Man, am I bad at this game ...
...but enjoy it anyway. I never win a game of Awale
(pronounced uh-wall-lay) against a moderately skilled opponent.
The only classic game I'm worse at is Go. But the
difference between Awale and Go for me
is that I enjoy Awale even when I lose, but just
don't enjoy Go because I just don't get it. I don't
quite "get" Awale either, but I come closer to grasping
the concepts needed to play well.
Awale, a very ancient game, has many names: Awari,
Ayo, Ayoayo, Oware, Woaley, Wari, etc., etc. What Go
is to Japan, Awale is to Africa. It's in the Mancala
family, which is a very large family of games, indeed. Saying you
play Mancala is like saying you play cards: it really tells me
nothing about the details of the game you play.
I first learned to play Awale while in France in
1971, from a man from the Ivory Coast (Côte d'Ivoire). I
don't play often now - there aren't many Awale players
in central New Hampshire - but have occasionally indulged in a game
here and there throughout the years. No wonder I never get good
- I don't play often enough!
Awale as I play it
At any rate, there are many different variations on Awale.
I play two different games, depending on my opponent and mood:
Ourous and non-Ourous mode. There's really only one rule change
between them, but it has a major impact on strategy. I'm no good
at either of them, so challenge me to the one you feel like playing
if you meet me and have a Mancala set handy.
Ourous mode is the basic Awale, so I'll start
with that one. I assume you know what a Mancala board looks like
- if not, find a picture of one on the web, there should be thousands
of them. A crude illustration of an Awale board
6 5 4 3 2 1
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1 2 3 4 5 6
Unlike the most commonly played variant of Mancala in the U.S.
today, you don't use the two end bins (also called "Home" bins or
reservoirs - not shown above) except to hold captured seeds - you
never sow a seed into them.
"Seeds:" I know American Mancala sets come with
stones, but Africans play with seeds and this - or sometimes peas
- is the most comon term for the pieces. It's the way I learned
it, so it's what I say. Besides, they always call moving the seeds
around "sowing," and, outside of folk tales, you never sow
To start, place four seeds in each of the twelve bins on the board:
six bins on your side of the board, and six on the opponent's.
Randomly determine a start player, who must then choose one of the
bins on his side of the board. He scoops up all four seeds
and "sows" them counter-clockwise around the board. This is done
by placing one seed in the bin to the right, then one seed in the
bin to the right of that, and so on until you have no more seeds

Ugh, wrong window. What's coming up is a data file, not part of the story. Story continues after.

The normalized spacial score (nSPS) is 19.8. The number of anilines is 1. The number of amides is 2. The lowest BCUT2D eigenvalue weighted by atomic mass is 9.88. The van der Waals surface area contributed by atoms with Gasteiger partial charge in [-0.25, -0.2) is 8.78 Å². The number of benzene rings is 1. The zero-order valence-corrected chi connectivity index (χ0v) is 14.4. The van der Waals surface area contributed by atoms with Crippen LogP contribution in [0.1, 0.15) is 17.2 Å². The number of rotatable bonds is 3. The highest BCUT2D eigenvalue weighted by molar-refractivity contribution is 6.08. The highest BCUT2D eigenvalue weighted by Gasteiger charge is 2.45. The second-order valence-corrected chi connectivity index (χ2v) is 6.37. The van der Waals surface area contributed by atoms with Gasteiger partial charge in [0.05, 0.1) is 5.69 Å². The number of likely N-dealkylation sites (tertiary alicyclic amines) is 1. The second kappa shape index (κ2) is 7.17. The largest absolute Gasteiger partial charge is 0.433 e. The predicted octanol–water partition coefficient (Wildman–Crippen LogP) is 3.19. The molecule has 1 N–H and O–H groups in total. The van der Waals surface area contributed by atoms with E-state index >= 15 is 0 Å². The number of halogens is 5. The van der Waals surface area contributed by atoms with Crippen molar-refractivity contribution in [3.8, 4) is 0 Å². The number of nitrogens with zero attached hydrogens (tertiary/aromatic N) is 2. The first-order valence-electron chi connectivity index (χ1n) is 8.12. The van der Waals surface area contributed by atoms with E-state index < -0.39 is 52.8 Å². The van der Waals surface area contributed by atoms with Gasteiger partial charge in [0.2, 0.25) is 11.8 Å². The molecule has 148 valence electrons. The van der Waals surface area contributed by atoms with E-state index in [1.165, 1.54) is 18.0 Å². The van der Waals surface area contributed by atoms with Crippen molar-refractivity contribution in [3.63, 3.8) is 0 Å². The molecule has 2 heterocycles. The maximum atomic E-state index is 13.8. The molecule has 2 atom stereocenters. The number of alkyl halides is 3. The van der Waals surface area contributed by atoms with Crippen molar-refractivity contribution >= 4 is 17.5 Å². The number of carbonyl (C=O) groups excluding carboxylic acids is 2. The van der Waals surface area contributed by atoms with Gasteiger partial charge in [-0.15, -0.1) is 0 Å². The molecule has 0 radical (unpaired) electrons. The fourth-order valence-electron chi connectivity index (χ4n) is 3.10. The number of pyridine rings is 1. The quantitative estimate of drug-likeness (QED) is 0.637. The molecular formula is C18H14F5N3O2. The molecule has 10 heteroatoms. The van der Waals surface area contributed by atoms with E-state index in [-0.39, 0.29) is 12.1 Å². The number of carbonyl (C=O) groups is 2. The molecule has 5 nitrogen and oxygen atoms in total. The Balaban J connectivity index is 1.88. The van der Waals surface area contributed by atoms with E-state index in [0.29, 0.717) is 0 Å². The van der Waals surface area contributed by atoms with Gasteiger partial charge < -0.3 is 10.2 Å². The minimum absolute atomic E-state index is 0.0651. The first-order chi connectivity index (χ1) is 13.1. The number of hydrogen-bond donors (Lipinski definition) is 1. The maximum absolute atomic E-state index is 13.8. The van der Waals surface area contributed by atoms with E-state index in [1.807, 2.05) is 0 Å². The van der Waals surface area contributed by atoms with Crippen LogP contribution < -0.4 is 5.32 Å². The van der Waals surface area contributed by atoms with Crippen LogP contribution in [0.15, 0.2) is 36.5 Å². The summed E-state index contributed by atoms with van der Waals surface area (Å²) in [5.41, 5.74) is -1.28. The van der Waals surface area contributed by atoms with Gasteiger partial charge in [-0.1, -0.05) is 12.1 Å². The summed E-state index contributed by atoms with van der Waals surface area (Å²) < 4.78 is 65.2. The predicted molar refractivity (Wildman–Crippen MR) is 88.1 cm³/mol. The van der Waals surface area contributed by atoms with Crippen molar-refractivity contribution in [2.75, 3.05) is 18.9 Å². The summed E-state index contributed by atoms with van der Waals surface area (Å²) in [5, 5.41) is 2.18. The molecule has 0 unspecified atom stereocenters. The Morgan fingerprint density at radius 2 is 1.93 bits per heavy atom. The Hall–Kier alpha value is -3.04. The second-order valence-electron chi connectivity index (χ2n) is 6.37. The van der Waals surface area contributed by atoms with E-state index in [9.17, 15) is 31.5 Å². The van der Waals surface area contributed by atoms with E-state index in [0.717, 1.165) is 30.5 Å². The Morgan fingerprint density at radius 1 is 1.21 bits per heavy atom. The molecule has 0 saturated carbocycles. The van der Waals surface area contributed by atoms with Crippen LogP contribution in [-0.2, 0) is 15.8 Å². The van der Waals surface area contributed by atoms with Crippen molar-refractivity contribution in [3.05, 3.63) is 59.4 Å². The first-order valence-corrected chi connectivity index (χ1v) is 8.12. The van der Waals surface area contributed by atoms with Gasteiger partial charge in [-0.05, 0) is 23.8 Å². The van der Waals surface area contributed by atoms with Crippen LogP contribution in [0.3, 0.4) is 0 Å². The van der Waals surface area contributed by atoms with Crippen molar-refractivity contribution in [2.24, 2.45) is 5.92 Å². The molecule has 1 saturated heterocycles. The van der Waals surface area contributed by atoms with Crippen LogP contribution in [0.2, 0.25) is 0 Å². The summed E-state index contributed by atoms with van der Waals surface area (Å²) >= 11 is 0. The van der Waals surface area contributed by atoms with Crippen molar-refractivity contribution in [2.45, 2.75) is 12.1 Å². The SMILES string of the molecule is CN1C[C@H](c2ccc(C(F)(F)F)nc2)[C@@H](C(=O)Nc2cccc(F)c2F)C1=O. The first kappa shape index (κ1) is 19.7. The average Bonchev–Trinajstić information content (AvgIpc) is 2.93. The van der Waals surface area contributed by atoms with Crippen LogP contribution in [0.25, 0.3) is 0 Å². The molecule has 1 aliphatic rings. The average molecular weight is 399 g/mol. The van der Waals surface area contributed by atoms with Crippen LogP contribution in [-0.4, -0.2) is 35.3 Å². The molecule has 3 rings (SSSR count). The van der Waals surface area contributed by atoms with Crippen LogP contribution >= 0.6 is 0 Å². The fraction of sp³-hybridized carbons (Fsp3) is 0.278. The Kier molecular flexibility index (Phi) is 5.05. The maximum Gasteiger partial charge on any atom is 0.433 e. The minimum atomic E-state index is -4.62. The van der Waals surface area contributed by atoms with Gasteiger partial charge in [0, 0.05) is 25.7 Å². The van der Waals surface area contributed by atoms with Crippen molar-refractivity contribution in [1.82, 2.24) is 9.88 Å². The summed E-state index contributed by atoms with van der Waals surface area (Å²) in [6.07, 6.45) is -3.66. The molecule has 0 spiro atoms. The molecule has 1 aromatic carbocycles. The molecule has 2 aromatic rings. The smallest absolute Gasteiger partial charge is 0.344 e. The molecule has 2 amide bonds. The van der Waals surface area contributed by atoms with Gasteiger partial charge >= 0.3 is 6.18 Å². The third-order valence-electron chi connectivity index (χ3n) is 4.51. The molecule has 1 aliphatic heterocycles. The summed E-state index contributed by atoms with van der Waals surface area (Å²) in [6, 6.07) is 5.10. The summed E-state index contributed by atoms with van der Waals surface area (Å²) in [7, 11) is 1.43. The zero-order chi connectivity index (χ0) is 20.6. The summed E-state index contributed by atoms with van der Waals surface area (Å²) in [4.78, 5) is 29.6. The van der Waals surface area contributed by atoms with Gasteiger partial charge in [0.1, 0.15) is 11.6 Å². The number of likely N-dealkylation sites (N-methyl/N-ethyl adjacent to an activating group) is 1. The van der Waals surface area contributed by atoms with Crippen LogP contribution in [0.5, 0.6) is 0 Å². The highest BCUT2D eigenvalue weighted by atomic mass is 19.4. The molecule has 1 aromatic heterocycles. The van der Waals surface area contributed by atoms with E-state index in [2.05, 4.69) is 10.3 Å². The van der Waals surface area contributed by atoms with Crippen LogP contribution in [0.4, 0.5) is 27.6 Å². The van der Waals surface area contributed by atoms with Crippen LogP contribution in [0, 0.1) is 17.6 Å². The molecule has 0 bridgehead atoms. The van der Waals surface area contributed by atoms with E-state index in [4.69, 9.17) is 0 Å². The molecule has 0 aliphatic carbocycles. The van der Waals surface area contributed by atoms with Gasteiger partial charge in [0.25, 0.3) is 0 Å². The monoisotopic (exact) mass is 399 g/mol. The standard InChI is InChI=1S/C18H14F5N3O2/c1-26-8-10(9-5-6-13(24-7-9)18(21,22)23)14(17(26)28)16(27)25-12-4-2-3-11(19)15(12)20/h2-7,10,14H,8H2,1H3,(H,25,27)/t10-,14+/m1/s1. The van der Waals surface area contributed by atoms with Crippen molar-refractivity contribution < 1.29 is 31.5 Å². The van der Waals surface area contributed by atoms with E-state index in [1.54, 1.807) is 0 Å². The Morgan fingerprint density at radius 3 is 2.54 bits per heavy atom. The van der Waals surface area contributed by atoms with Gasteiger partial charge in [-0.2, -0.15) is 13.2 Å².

in your hand. When you get to the last bin on your side, simply
go straight across and place a seed in your opponent's bin there.
Keep going counter-clockwise.
If you have enough seeds to go all the way around the board (called
a kroo), you skip the bin you started in.
You may never touch the seeds in an opponent's bin to count them.
Master-level African players don't allow touching your own seeds
for counting purposes, either, but we play you can count your own
bins at the start of your turn, if desired. It's already hard
enough for us to play, no sense making it harder ...
The object of the game is to capture seeds - all seeds are alike,
no matter who started with them. Each seed is worth one victory
point, and you have to get at least 25 - over half the seeds in
the game - to win.
You capture seeds by sowing in such a way that your last seed sown
is placed in an opponent's bin that contained one or two seeds
before you placed the last one in. That is, when you're done, if
it has two or three seeds in it. Scoop those out and place them
in your reservoir. They are victory points and cannot be taken
away from you this game.
(I was actually taught to line up your captured
seeds on the table along your side of the board edge, to make it
easy to count the score at any given time. I still prefer that,
but I've seen other African players just store them in the reservoirs
and keep the scores as spread-out piles. I believe the score is
always public knowledge, though.)
In addition, if the previous bin (the bin you sowed your next-to-last
seed played this turn) has two or three seeds in it, collect those,
also. And so on, up to five bins' worth - you can't totally wipe
out an opponent's side of seeds this way.
(This is an area that is particularly subject to
rules variations. Some play that if you would take all seeds from
your opponent in a single turn, that instead you can't take any.
Others play you only take the bin you land in. Yet others play
you automatically win the game if you can take all seeds from an
opponent provided they were in at least two different bins! I was
taught you take all but the last bin with seeds.)
Players alternate turns, always choosing a bin on their side and
never taking two turns in a row. If you ever need two turns to
reach the opponent's side when they have no seeds in any of their
bins, the game ends: give one of the remaining seeds to your opponent
and scoop the rest into your own reservoir. (Again, variants on this
The game also ends if it becomes obvious that no one can ever
capture another seed - this can happen when you get down to three
or sometimes four seeds on the board.
Non-Ourous Awale has only one different rule: if you
can play a bin such that it will put at least one seed onto your
opponent's side, you must play from such a bin. This causes major
Kroo and Other Strategies